Notes on Reptiles, extracted from The Naturalist in La Plata
W. H. Hudson

The hairy armadillo will, doubtless, long survive all the other armadillos, and on this account alone it will have an ever-increasing interest for the naturalist.  I have elsewhere described how it captures mice; when preying on snakes it proceeds in another manner.  A friend of mine, a careful observer, who was engaged in cattle-breeding amongst the stony sierras near Cape Corrientes, described to me an encounter he witnessed between an armadillo and a poisonous snake.  While seated on the hillside one day he observed a snake, about twenty inches in length, lying coiled up on a stone five or six yards beneath him.  By-and-by, a hairy armadillo appeared trotting directly towards it.  Apparently the snake perceived and feared its approach, for it quickly uncoiled itself and began gliding away.  Instantly the armadillo rushed on to it, and, squatting close down, began swaying its body backward and forward with a regular sawing motion, thus lacerating its victim with the sharp, deep-cut edges of its bony covering.  The snake struggled to free itself, biting savagely at its aggressor, for its head and neck were disengaged.  Its bites made no impression, and very soon it dropped its head, and when its enemy drew off, it was dead and very much mangled.  The armadillo at once began its meal, taking the tail in its mouth and slowly progressing towards the head; but when about a third of the snake still remained it seemed satisfied, and, leaving that portion, trotted away.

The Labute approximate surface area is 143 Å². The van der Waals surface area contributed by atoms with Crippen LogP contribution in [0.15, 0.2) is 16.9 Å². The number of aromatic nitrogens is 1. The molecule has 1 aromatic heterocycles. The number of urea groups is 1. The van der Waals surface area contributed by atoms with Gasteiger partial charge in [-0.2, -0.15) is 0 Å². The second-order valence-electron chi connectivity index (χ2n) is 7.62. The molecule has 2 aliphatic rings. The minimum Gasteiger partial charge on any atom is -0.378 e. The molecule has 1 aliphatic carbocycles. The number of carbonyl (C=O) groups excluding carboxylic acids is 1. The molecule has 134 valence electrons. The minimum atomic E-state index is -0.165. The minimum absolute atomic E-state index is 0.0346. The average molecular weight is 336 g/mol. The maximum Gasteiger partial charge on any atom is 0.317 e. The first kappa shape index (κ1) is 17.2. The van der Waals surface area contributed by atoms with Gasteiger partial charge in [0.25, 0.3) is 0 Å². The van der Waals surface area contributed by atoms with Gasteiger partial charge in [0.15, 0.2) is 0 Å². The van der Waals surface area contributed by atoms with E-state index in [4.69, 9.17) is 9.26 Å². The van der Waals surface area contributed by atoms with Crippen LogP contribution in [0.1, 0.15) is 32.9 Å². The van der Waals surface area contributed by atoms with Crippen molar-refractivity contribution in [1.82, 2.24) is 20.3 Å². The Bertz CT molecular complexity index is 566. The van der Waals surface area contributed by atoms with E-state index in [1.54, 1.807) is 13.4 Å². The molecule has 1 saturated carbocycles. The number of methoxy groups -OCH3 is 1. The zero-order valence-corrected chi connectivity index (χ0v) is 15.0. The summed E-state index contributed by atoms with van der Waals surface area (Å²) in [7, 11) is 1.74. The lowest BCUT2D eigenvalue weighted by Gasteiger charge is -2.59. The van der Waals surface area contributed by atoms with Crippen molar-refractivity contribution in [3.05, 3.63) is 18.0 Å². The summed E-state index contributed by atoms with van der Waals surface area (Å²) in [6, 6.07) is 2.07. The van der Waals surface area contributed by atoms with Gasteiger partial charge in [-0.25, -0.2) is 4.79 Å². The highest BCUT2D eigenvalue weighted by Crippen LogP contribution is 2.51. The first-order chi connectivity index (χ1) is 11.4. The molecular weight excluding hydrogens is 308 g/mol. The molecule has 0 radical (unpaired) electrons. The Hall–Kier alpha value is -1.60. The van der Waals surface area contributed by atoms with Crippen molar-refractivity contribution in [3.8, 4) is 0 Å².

Altogether, in its rapacious and varied habits this armadillo appears to have some points of resemblance with the hedgehog; and possibly, like the little European mammal it resembles, it is not harmed by the bite of venomous snakes.